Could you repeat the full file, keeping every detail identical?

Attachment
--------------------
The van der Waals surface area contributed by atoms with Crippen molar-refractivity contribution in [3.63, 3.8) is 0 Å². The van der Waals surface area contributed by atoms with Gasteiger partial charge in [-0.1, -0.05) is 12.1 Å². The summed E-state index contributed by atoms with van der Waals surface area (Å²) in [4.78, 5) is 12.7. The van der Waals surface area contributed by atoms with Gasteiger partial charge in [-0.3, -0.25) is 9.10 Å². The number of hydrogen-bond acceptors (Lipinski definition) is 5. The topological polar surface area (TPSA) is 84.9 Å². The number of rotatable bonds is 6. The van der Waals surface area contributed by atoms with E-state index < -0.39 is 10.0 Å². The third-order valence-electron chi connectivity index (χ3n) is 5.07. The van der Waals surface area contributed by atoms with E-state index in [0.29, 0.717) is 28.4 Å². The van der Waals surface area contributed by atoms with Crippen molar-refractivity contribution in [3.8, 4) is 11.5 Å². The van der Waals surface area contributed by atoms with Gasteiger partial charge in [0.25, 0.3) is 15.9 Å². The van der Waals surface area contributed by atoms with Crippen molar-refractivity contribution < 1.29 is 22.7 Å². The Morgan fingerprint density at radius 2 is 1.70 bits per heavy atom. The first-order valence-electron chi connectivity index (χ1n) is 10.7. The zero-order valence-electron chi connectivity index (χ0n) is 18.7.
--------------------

The van der Waals surface area contributed by atoms with Crippen molar-refractivity contribution in [3.63, 3.8) is 0 Å². The van der Waals surface area contributed by atoms with Gasteiger partial charge in [-0.1, -0.05) is 12.1 Å². The summed E-state index contributed by atoms with van der Waals surface area (Å²) in [4.78, 5) is 12.7. The van der Waals surface area contributed by atoms with Gasteiger partial charge in [-0.3, -0.25) is 9.10 Å². The number of hydrogen-bond acceptors (Lipinski definition) is 5. The topological polar surface area (TPSA) is 84.9 Å². The number of rotatable bonds is 6. The van der Waals surface area contributed by atoms with E-state index < -0.39 is 10.0 Å². The third-order valence-electron chi connectivity index (χ3n) is 5.07. The van der Waals surface area contributed by atoms with E-state index in [0.29, 0.717) is 28.4 Å². The van der Waals surface area contributed by atoms with Crippen molar-refractivity contribution in [3.8, 4) is 11.5 Å². The van der Waals surface area contributed by atoms with Gasteiger partial charge in [0.25, 0.3) is 15.9 Å². The van der Waals surface area contributed by atoms with Crippen molar-refractivity contribution < 1.29 is 22.7 Å². The Morgan fingerprint density at radius 2 is 1.70 bits per heavy atom. The first-order valence-electron chi connectivity index (χ1n) is 10.7. The zero-order valence-electron chi connectivity index (χ0n) is 18.7.